End of life decision for a pet

Discussion in 'Off Topic [BG]' started by socialleper, Jun 18, 2019.

  1. socialleper

    socialleper Bringer of doom and top shelf beer Supporting Member

    May 31, 2009
    Canyon Country, CA
    I think a similar topic about this went around not that long ago. My situation with my pet has changed since then, and I could use some advice, or just talk it out.
    Even though I've had dogs for about 20 years, I'm still a little inexperienced about many things because I've really just had the same dogs for a very long time.
    At one point I had three. The two girls started fighting viciously (blood, going for the throat, the whole 9) so I had to re-home the youngest. The oldest (14) was put to sleep 3-4 years ago. Her mind started to go and one day when I came home from work she was down in the yard and wouldn't get up. That was a fairly easy decision to make.
    That left little Hughbert all by himself. At 17, my doxie is not doing great and I don't know what to do. He doesn't have any terminal diseases, and aside from some meds for separation anxiety (started after all the other dogs were gone) he isn't being treated for anything. He isn't blind, his hearing might be OK but I think he just doesn't bother to listen any more. His house breaking has gone completely by the wayside, and just goes where ever and when ever he wants, showing no disregard for it. He'll sit in a puddle of his own pee, wet the bed at night and stay there, poop on the floor and walk through it, smearing it all over the place. Most of the time I have to put him in front of his food to get him to eat. By this point he has about 8 teeth left. He will walk into corners or tight spaces and start whimpering because he is "stuck." He will also hang out in dark hallways.
    Because of his age he will get ear infections or UTIs, and the Vet always gives me the "well at his age..." preface before they discuss treatment. My wife and kids tell me that their friends feel bad for him when they see him, although they have never said anything to me. I am starting to wonder if I shouldn't let him go. He is past the upper range of his breed's life expectancy, but the oldest on record was 24. He could potentially go on like this for a few more years.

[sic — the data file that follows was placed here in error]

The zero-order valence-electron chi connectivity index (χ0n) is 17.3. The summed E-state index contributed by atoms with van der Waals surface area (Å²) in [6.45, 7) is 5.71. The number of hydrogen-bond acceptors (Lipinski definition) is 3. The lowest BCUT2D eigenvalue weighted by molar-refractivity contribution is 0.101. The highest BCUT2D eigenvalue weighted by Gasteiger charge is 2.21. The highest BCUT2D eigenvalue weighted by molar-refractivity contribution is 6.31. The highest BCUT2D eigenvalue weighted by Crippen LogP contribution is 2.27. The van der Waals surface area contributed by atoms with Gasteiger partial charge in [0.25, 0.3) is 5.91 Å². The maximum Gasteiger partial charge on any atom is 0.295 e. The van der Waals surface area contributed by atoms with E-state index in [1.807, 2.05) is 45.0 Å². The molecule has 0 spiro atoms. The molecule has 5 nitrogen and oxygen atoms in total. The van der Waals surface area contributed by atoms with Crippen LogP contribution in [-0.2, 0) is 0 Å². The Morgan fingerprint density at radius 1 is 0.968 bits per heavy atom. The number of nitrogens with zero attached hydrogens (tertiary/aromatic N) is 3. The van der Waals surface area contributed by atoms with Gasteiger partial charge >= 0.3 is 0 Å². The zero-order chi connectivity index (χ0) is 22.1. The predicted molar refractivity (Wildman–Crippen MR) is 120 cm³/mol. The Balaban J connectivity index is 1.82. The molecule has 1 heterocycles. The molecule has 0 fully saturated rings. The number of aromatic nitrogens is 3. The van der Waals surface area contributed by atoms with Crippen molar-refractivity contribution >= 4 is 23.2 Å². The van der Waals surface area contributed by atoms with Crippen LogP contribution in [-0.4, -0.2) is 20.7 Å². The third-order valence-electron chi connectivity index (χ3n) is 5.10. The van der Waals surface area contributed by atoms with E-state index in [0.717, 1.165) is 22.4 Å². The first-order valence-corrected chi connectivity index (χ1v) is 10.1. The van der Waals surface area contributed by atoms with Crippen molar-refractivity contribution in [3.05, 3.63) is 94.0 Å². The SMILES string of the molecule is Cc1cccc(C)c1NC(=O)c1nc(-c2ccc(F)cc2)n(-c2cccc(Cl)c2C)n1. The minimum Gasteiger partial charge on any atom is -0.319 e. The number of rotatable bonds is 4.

He isn't happy; I know that. I can't remember when the last time his tail wasn't between his legs was. But that doesn't mean he wants to die either. He can't tell me if he would prefer living a slowly decaying life or end it with some dignity. That's kind of a heavy philosophical question for an animal is the basic intellect of a 7 year old.
    How do you know when it is time to put down a dog that is still technically functioning, but only in the most rudimentary way?
  2. Oddly


    Jan 17, 2014
    Dublin, Ireland.
    I don't have pets, and for pretty much this reason. Unless it's a turtle, we'll outlive them.
    That sort of responsibility and heartache? I can do without it.
    It sounds like you know what's the right thing to do.
    Keep the happy memories, and let your friend go.
    Best wishes.
    pappabass, Pilgrim, oZZma and 3 others like this.
  3. Stumbo

    Stumbo Guest

    Feb 11, 2008
    I've been in your position two times.

    I asked myself, what is the quality of life my pet is experiencing? My decision was made based on similar descriptions that you posted. I let them go.

    They were sisters, never been apart. One was thirteen. The other sixteen when I let them go. They were my buddies for so many years. I didn't want to but they were suffering. I didn't want them to feel bad anymore. Still miss them.:crying:
  4. dwm74


    Nov 8, 2009
    Phoenix, AZ
    Our good friend Oddly sums it up best in those two lines.

    Been there, done that. Never easy, and it'll affect you for longer than you expect it too, but deep down inside you'll know you did the right thing.
    Last edited: Jun 18, 2019
    pappabass and Fretless1! like this.
  5. hbarcat

    hbarcat Supporting Member

    Aug 24, 2006
    Rochelle, Illinois
    This is the relevant question:

    And you answered it, yourself:

    You cited a long list of problems that all add up to a poor quality of life and it's obvious to you that your dog is unhappy.

    You know what to do. Say goodbye and let go.
    Pilgrim, blastoff99, dwm74 and 2 others like this.
  6. Ghook


    Sep 25, 2018
    Eastern US
    Such a tough call. My toy poodle Charlie Brown had to be put down a little over a month ago. He was just under 16. He was deaf and blind , stiff legged when walking and I took him out no less than three times a night for over a year, but here is the deal. He was always wagging his tail, he cooed when lying next to me or on my lap. I saw nothing but his interest in hanging around. The last day we had him he slept on his blanket all day. That night I heard him cry, in pain and knew it was time. At 2am we found a 24 hour vet ( amazing man, sensitive, compassionate) my wife and I sat with him and when the relaxant they gave him prior to his last shot he cooed as we both petted him and said our goodbyes. I'm still hurting but feel we gave him the best life we could of, he was, with our other dog, as family as it gets. I feel the difficulty of your decision.
  7. buldog5151bass

    buldog5151bass Kibble, milkbones, and P Basses. And redheads.

    Oct 22, 2003
    The hard question - as my vet once asked me. Are you keeping him alive for him or for you? Speak to your vet, and ask what he/she thinks is the right decision for your dog.

    I've been there, and it is tough.
  8. I've been there. When they are in the state your pooch is in, as difficult as it is, I have them put down. Not only is he unhappy, there is a good chance he's in constant pain and confusion. And he's not a good companion any longer; that's a duty he can no longer fulfill. When it comes to dying, unlike humans, dogs have the luxury of ignorance; they really don't understand the implications. We project that on to them.